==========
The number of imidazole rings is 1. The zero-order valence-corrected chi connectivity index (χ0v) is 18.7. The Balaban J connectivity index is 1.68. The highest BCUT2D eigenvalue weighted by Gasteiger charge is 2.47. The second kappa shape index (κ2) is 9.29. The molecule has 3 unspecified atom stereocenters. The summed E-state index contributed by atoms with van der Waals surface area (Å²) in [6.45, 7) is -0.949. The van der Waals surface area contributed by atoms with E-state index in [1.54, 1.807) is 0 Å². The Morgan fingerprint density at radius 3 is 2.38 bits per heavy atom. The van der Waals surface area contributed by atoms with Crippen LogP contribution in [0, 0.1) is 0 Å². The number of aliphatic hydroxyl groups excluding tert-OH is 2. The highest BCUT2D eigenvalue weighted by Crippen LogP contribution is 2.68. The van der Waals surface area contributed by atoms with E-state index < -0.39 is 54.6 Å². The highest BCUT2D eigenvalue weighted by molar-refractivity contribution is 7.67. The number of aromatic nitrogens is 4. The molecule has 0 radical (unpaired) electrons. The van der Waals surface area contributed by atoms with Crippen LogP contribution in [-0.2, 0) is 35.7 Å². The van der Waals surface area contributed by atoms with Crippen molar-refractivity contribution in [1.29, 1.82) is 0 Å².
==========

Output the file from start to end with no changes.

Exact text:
The number of imidazole rings is 1. The zero-order valence-corrected chi connectivity index (χ0v) is 18.7. The Balaban J connectivity index is 1.68. The highest BCUT2D eigenvalue weighted by Gasteiger charge is 2.47. The second kappa shape index (κ2) is 9.29. The molecule has 3 unspecified atom stereocenters. The summed E-state index contributed by atoms with van der Waals surface area (Å²) in [6.45, 7) is -0.949. The van der Waals surface area contributed by atoms with E-state index in [1.54, 1.807) is 0 Å². The Morgan fingerprint density at radius 3 is 2.38 bits per heavy atom. The van der Waals surface area contributed by atoms with Crippen LogP contribution in [0, 0.1) is 0 Å². The number of aliphatic hydroxyl groups excluding tert-OH is 2. The highest BCUT2D eigenvalue weighted by Crippen LogP contribution is 2.68. The van der Waals surface area contributed by atoms with E-state index < -0.39 is 54.6 Å². The highest BCUT2D eigenvalue weighted by molar-refractivity contribution is 7.67. The number of aromatic nitrogens is 4. The molecule has 0 radical (unpaired) electrons. The van der Waals surface area contributed by atoms with Crippen LogP contribution in [-0.2, 0) is 35.7 Å². The van der Waals surface area contributed by atoms with Crippen molar-refractivity contribution in [1.29, 1.82) is 0 Å².